International Theatre Awards for Gender Equity – 50/50 Applause Awards

The International Centre for Women Playwrights celebrate theatres promoting women playwrights in 50% of their Season!

The 2017 International Centre for Women Playwrights (ICWP) 50/50 Applause Awards celebrates gender parity for women playwrights at 58 theatres throughout The United States, Canada, Australia, Germany, United Kingdom, Singapore, and Tasmania.
These 58 recipients will receive the prestigious 2017 50/50 Applause Award, for producing 50% or more plays by women playwrights in their 2016/17 season.
The major criteria for the awards in 2017 were that a theatre had to have three or more productions, both male and female playwrights in their season, and at least 50% of the full-length plays and performances must be the work of female playwrights.

For the 2016-17 season, approximately 32% of the qualifying theatres are repeat recipients.. Awardees range from community and college theatres to internationally renowned public theatres. HERE Arts Center in New York City has received the award for five years running and USA companies Off the Wall Productions, Carnegie, PA, and the Latino Theatre in Los Angeles, CA for four years running.

According to a 2015 study by the League of Professional Theatre Women (LPTW) “Women Count: Women Hired Off-Broadway 2010-2015”, women playwrights were produced 28%-36% of the time. The UK’s Purple Seven study “Gender in Theatre” of 2012-2015 seasons, reported 28% of playwrights were female.

In France, a five-year research project by activist group “ Où sont les Femmes?” has revealed a bleak picture for female dramatists, prompting the Department of Culture to draw up an action plan for gender equity. Theatres that receive public funding were highlighted, as they have a responsibility to taxpayers to spend public funds fairly.
The activism of the Kilroys and other groups like the Los Angeles Female Playwrights Initiative (LAFPI) came in the midst of an uproar surrounding a 2015 study called “The Count,” funded by the Lilly Awards, which honor the work of women in American theater, and the Dramatists Guild of America.

A similar outcry erupted in Ireland, in 2016, when the Abbey Theatre, Ireland’s national theatre, launched its programme to mark the centenary of the 1916 Rising; only one out of the ten plays programmed were written by a woman. The campaign #WakingTheFeminists was born from the fury of female and male professionals protesting the biased selection.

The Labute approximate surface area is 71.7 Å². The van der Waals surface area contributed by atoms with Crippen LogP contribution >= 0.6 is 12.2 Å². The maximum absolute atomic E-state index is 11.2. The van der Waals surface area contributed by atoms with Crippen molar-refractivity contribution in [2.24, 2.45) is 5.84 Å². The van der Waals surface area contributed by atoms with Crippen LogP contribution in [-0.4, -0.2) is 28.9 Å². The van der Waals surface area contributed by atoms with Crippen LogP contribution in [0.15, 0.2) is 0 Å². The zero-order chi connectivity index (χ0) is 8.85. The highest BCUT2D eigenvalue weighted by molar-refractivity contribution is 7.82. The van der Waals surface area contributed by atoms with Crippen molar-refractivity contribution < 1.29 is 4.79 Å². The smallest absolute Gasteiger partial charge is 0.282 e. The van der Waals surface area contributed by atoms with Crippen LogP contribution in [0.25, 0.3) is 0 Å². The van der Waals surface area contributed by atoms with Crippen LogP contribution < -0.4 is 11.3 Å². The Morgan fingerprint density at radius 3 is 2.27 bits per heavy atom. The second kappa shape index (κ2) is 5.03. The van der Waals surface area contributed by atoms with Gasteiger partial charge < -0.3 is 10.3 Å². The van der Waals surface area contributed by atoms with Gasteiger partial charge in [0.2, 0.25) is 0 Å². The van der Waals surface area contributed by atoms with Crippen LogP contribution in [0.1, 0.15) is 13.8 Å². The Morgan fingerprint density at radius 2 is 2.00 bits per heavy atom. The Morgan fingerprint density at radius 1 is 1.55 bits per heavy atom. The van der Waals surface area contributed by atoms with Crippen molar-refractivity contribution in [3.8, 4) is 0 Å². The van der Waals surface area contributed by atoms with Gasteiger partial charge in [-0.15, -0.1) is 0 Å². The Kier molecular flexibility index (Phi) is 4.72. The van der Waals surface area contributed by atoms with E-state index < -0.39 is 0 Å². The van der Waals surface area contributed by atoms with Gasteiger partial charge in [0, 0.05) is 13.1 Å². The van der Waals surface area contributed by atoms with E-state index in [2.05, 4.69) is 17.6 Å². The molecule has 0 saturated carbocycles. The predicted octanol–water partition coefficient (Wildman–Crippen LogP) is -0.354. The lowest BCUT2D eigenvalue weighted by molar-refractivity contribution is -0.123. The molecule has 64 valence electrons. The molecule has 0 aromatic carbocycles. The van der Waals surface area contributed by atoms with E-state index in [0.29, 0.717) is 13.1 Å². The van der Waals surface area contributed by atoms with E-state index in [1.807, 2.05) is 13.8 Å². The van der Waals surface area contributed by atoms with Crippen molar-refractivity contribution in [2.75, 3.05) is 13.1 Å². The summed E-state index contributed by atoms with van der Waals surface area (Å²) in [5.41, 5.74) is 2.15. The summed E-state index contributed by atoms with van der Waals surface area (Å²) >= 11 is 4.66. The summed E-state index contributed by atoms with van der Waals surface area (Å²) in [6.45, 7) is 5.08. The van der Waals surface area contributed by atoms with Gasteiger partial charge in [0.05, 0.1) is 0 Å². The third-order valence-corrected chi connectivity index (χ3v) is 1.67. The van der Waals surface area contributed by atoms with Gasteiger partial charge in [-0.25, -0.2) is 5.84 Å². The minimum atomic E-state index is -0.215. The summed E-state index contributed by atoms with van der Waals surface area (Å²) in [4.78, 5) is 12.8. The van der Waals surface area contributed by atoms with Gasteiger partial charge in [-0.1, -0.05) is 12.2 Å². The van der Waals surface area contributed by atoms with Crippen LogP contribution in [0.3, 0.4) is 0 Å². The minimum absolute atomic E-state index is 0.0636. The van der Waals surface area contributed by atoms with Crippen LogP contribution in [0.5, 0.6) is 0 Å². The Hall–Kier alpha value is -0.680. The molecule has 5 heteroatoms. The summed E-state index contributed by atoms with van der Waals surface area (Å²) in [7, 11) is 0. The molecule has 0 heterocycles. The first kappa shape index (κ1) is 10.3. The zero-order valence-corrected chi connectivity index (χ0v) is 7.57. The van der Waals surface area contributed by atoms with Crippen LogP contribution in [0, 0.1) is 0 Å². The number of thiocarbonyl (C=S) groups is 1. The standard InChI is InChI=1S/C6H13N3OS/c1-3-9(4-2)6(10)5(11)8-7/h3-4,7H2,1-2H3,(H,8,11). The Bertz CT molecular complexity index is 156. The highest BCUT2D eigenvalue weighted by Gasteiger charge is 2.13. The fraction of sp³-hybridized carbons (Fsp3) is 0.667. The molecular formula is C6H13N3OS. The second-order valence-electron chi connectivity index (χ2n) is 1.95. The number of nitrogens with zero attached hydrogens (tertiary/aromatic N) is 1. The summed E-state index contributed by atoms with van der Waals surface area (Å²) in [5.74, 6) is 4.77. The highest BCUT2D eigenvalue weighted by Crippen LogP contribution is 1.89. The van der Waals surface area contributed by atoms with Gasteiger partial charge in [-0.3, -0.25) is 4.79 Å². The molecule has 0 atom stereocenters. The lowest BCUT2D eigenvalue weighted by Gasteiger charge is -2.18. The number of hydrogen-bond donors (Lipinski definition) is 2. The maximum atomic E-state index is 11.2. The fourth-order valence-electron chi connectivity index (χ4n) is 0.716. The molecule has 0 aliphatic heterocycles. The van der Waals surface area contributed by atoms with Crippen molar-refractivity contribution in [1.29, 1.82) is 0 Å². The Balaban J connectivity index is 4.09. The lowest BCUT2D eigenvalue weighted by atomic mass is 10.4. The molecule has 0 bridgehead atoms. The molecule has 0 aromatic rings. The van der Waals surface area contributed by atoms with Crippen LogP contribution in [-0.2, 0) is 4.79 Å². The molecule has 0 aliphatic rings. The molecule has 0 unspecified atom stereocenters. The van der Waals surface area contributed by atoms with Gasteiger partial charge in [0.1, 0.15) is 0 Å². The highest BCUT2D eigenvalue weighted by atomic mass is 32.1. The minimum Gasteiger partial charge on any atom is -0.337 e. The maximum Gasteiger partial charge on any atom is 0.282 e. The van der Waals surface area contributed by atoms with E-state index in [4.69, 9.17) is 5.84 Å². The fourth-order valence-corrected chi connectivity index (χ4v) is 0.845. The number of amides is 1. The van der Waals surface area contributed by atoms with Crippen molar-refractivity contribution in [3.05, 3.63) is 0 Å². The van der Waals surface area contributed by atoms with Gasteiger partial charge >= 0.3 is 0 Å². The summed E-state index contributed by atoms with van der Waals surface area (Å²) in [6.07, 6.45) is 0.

More women have had one-time productions of their shows in 2016. In fact, on April 13 and 23, 2016, the Royal National Theatre in London, UK, had plays by women on three stages on the same night. But, there is the continuing difficulty of achieving second and subsequent staging of their plays, which is a roadblock to development.
Worldwide, there is still a disparity in the size of theatre venues, production runs and stages that women playwrights are given compared to male playwrights. The Kilroys are exploring how they can help begin careers and how they can help sustain them. Theatres researching plays by contemporary female playwrights can look at the Kilroys List, the 49 List, the New Play Exchange, and Treepress.com for more information.

50/50 Awards Co-chair Patricia L. Morin stated:
“The economic, development and career outcomes for female dramatists are severe when there is no equal opportunities policy being pursued. The current situation is economic discrimination. Until there is positive action, the world’s theatre stages will continue to promote the male imagination and female voices will remain unheard, to the detriment of the wider society.”

View the 50/50 Applause Awards 2017 video, which showcases photos from over thirty theatres and a selection of their female authored plays on Youtube – 

About ICWP:
ICWP started in 1988 with a mission to support women playwrights worldwide and bring attention to their work. The ICWP 50/50 Applause Awards were founded in 2012 to increase awareness and applaud theatres that produced a season with an equal or greater number of plays written by female playwrights.

 

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